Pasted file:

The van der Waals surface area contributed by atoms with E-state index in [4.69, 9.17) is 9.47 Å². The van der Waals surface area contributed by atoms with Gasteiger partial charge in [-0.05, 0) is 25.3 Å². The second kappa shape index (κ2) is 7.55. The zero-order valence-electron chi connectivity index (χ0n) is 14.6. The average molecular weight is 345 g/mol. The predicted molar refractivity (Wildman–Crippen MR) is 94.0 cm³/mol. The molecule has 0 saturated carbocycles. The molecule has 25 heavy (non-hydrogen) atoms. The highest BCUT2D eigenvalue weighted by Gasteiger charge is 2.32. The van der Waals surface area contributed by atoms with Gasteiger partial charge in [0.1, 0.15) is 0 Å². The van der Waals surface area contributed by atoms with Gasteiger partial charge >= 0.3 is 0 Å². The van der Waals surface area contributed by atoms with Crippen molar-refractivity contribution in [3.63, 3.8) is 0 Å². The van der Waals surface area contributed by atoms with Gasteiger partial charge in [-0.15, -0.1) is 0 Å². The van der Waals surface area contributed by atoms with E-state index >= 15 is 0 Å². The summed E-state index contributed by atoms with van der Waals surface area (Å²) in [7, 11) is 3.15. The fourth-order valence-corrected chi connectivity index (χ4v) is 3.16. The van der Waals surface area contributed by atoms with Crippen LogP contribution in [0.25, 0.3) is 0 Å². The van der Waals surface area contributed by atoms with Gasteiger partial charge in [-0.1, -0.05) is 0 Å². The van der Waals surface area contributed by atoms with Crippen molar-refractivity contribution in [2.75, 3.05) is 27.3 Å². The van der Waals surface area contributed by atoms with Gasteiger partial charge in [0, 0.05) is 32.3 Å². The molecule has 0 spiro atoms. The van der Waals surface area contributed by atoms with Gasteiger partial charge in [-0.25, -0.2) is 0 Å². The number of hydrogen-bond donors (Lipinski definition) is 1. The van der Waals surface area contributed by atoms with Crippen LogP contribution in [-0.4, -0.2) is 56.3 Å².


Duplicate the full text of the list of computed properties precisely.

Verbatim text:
The van der Waals surface area contributed by atoms with E-state index in [4.69, 9.17) is 9.47 Å². The van der Waals surface area contributed by atoms with Gasteiger partial charge in [-0.05, 0) is 25.3 Å². The second kappa shape index (κ2) is 7.55. The zero-order valence-electron chi connectivity index (χ0n) is 14.6. The average molecular weight is 345 g/mol. The predicted molar refractivity (Wildman–Crippen MR) is 94.0 cm³/mol. The molecule has 0 saturated carbocycles. The molecule has 25 heavy (non-hydrogen) atoms. The highest BCUT2D eigenvalue weighted by Gasteiger charge is 2.32. The van der Waals surface area contributed by atoms with Gasteiger partial charge in [0.1, 0.15) is 0 Å². The van der Waals surface area contributed by atoms with Gasteiger partial charge >= 0.3 is 0 Å². The van der Waals surface area contributed by atoms with Crippen molar-refractivity contribution in [3.63, 3.8) is 0 Å². The van der Waals surface area contributed by atoms with Gasteiger partial charge in [-0.15, -0.1) is 0 Å². The van der Waals surface area contributed by atoms with E-state index >= 15 is 0 Å². The summed E-state index contributed by atoms with van der Waals surface area (Å²) in [7, 11) is 3.15. The fourth-order valence-corrected chi connectivity index (χ4v) is 3.16. The van der Waals surface area contributed by atoms with Crippen LogP contribution in [0.25, 0.3) is 0 Å². The van der Waals surface area contributed by atoms with Gasteiger partial charge in [-0.1, -0.05) is 0 Å². The van der Waals surface area contributed by atoms with Crippen molar-refractivity contribution in [2.75, 3.05) is 27.3 Å². The van der Waals surface area contributed by atoms with Gasteiger partial charge in [0, 0.05) is 32.3 Å². The molecule has 0 spiro atoms. The van der Waals surface area contributed by atoms with Gasteiger partial charge in [-0.25, -0.2) is 0 Å². The number of hydrogen-bond donors (Lipinski definition) is 1. The van der Waals surface area contributed by atoms with Crippen LogP contribution in [-0.4, -0.2) is 56.3 Å².